Spamalot Revival: In the enchanted realm of Broadway, where coconuts receive entrance applause, the whimsical revival of “Spamalot” unfolds at the St. James Theater. A jubilant homage to Monty Python’s absurdities, this production, directed and choreographed by Josh Rhodes, meticulously preserves the beloved silliness that has ingrained itself in pop culture since the 1975 film “Monty Python and the Holy Grail.”
The zany journey follows King Arthur (James Monroe Iglehart) and his loyal companion Patsy (Christopher Fitzgerald) as they seek knights for the “very round” table. The plot, as loosely assembled as a collection of skits, meanders through Camelot, prompting God’s command (voiced by Steve Martin) to pursue the holy grail. Amid the laughter, a plethora of familiar characters like the French taunter, self-flagellating monks, and a Trojan rabbit make their entrance, each eliciting joyous applause from the audience.
Despite the challenge of satisfying purists who revere the Python legacy, this revival successfully navigates the delicate balance. The cast, encouraged by Rhodes, injects personal touches, adding a contemporary twist to the iconic material. Michael Urie’s Sir Robin, delivering Idle’s original lines with a fresh comedic spin, exemplifies this approach. Taran Killam, portraying Lancelot and other quirky characters, infuses the French taunter with an outrageous accent and a raspberry aria worthy of Mozart.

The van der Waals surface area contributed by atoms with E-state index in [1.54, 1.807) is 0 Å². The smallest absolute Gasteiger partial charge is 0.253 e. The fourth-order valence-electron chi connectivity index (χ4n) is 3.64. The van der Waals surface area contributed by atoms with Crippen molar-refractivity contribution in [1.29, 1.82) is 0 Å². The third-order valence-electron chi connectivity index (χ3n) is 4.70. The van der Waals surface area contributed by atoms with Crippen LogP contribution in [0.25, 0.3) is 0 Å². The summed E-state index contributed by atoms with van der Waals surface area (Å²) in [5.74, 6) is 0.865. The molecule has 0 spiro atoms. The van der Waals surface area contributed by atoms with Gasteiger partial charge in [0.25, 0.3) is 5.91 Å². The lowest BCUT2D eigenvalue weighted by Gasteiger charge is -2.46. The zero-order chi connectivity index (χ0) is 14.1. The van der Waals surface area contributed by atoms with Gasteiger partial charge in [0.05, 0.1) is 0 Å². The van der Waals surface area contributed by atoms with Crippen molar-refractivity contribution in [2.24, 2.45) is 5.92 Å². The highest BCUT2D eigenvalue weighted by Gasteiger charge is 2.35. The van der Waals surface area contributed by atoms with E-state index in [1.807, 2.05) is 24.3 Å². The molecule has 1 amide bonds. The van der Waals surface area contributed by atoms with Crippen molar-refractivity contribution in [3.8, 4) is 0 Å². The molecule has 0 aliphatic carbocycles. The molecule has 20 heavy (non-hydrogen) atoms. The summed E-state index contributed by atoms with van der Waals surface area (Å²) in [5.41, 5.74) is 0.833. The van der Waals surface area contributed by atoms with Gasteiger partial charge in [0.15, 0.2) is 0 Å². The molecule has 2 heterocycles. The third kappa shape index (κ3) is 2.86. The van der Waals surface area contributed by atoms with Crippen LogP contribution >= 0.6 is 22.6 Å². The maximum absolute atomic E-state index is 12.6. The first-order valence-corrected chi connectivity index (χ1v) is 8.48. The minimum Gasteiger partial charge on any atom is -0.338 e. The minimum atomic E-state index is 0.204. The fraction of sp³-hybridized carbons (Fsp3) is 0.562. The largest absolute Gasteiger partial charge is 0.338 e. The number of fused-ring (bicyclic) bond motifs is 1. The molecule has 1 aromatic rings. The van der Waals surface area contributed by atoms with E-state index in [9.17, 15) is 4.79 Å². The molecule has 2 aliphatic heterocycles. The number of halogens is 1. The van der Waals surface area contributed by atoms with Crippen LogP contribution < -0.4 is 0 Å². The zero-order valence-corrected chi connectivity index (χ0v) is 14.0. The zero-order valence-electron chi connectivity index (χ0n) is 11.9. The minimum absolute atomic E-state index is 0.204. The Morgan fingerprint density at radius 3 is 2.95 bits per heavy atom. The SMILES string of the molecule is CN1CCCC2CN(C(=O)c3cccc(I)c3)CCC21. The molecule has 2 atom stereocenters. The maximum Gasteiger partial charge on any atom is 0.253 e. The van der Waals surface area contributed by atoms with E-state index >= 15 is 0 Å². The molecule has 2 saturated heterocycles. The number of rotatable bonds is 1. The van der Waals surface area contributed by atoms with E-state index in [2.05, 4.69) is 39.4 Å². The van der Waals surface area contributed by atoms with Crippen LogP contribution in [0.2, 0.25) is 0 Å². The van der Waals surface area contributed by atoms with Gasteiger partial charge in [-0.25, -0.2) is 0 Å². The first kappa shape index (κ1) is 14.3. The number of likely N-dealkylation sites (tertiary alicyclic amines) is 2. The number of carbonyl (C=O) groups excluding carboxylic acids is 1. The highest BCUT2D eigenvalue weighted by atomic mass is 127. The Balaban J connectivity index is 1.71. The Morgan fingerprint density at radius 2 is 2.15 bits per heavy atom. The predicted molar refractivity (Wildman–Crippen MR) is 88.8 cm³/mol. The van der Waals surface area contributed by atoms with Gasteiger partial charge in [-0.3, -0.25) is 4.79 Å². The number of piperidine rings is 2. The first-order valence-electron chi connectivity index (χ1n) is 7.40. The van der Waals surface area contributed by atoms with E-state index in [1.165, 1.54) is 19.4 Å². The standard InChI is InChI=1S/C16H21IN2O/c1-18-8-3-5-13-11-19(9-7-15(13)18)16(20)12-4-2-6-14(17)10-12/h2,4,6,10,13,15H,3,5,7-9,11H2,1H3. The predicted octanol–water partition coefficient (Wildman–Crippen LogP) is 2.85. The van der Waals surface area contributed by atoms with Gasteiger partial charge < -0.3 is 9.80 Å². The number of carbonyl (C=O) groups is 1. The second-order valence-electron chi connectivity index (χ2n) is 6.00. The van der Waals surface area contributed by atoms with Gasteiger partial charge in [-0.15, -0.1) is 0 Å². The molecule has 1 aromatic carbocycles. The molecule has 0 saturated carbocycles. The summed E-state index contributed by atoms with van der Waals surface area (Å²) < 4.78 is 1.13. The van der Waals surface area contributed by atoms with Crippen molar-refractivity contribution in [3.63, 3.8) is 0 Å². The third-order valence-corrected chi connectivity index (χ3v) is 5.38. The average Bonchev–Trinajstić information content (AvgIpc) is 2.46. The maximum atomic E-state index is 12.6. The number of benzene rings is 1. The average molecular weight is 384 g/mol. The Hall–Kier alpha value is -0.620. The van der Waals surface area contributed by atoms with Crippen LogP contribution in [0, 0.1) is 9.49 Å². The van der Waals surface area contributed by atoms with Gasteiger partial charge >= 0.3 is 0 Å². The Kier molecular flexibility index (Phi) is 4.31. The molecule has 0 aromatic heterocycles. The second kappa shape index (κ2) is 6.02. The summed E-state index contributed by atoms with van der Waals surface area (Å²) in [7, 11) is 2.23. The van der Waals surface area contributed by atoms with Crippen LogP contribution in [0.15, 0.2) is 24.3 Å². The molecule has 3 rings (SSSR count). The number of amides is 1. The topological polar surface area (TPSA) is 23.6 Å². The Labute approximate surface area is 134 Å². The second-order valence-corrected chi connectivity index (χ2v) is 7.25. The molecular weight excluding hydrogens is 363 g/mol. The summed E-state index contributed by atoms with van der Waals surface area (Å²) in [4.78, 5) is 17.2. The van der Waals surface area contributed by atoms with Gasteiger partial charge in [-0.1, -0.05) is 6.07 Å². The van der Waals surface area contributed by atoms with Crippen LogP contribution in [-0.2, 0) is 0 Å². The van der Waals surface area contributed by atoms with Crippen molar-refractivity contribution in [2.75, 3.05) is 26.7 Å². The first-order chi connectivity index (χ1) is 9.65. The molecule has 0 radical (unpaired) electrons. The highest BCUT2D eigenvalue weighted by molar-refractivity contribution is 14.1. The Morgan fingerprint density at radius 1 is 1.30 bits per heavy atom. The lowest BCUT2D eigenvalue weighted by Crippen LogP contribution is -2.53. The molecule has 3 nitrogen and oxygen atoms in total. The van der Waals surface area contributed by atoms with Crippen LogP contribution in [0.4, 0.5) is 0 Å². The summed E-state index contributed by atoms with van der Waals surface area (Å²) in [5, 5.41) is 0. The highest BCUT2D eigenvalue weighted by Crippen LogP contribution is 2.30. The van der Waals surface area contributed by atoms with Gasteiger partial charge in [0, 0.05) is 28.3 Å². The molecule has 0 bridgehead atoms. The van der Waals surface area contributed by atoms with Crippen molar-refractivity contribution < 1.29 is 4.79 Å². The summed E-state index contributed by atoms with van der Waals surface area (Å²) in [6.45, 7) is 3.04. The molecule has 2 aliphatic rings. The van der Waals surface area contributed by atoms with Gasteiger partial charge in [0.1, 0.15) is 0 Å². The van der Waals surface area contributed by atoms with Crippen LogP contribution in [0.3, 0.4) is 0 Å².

Authenticity and humor intertwine seamlessly, exemplified when Lancelot rescues the damsel in distress, only to discover the character is a dopey prince named Herbert (Ethan Slater). The cast strikes the perfect balance between snark and sincerity, creating humor that transcends time. The show’s equal-opportunity offensiveness, poking fun at various groups, fosters an inoffensive atmosphere.
Amid the energetic ensemble, Leslie Rodriguez Kritzer, as the Lady of the Lake, steals the spotlight with her dazzling performance. In a headspace between Liza Minnelli and Celine Dion, Kritzer scats, belts, and ad-libs her way through the role, leaving an indelible mark on the production.
While some moments evoke the faint scent of mothballs, particularly in the projection-heavy scenic design, the revival breathes new life into Python’s classic sketches. Meta-moments and Broadway self-references, expertly crafted by Rhodes, contribute to the show’s vibrant atmosphere. The production leans into the evergreen nostalgia value of “Spamalot,” embracing both the uproarious and contemplative aspects of its vexed soul.
In the end, as the cast joyfully sings “Always Look on the Bright Side of Life,” the audience is reminded that even in the Middle Ages—or on Broadway—vexations can be assuaged by the timeless power of laughter. Just beware of seemingly harmless bunnies.